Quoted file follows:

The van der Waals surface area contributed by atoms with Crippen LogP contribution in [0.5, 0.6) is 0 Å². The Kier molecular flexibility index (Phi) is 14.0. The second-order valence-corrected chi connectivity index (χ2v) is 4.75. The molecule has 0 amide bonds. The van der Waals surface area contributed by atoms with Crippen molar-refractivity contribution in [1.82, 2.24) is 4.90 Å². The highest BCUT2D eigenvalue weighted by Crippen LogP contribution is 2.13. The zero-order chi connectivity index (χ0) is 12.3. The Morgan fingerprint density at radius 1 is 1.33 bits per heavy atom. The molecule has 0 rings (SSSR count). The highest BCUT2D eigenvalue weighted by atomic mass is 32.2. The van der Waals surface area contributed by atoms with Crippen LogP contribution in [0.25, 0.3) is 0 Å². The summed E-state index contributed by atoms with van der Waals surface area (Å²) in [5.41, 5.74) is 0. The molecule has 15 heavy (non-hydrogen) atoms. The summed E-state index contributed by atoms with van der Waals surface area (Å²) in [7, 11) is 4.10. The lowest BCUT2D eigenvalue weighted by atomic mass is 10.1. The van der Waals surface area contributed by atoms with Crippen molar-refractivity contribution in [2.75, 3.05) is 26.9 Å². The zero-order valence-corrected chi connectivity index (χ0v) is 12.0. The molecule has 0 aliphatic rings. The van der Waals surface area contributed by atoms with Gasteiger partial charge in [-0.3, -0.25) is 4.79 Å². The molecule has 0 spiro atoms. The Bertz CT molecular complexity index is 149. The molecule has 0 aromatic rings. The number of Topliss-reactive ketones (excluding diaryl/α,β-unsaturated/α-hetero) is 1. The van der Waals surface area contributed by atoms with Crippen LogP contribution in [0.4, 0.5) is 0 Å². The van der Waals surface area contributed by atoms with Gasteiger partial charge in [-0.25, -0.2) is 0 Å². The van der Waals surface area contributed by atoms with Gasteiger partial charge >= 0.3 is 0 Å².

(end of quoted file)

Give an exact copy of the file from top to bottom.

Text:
The van der Waals surface area contributed by atoms with Crippen LogP contribution in [0.5, 0.6) is 0 Å². The Kier molecular flexibility index (Phi) is 14.0. The second-order valence-corrected chi connectivity index (χ2v) is 4.75. The molecule has 0 amide bonds. The van der Waals surface area contributed by atoms with Crippen molar-refractivity contribution in [1.82, 2.24) is 4.90 Å². The highest BCUT2D eigenvalue weighted by Crippen LogP contribution is 2.13. The zero-order chi connectivity index (χ0) is 12.3. The Morgan fingerprint density at radius 1 is 1.33 bits per heavy atom. The molecule has 0 rings (SSSR count). The highest BCUT2D eigenvalue weighted by atomic mass is 32.2. The van der Waals surface area contributed by atoms with Crippen LogP contribution in [0.25, 0.3) is 0 Å². The summed E-state index contributed by atoms with van der Waals surface area (Å²) in [5.41, 5.74) is 0. The molecule has 15 heavy (non-hydrogen) atoms. The summed E-state index contributed by atoms with van der Waals surface area (Å²) in [7, 11) is 4.10. The lowest BCUT2D eigenvalue weighted by atomic mass is 10.1. The van der Waals surface area contributed by atoms with Crippen molar-refractivity contribution in [2.75, 3.05) is 26.9 Å². The zero-order valence-corrected chi connectivity index (χ0v) is 12.0. The molecule has 0 aliphatic rings. The van der Waals surface area contributed by atoms with Gasteiger partial charge in [-0.3, -0.25) is 4.79 Å². The molecule has 0 spiro atoms. The Bertz CT molecular complexity index is 149. The molecule has 0 aromatic rings. The number of Topliss-reactive ketones (excluding diaryl/α,β-unsaturated/α-hetero) is 1. The van der Waals surface area contributed by atoms with Crippen LogP contribution in [0.4, 0.5) is 0 Å². The van der Waals surface area contributed by atoms with Gasteiger partial charge in [-0.25, -0.2) is 0 Å². The van der Waals surface area contributed by atoms with Gasteiger partial charge >= 0.3 is 0 Å².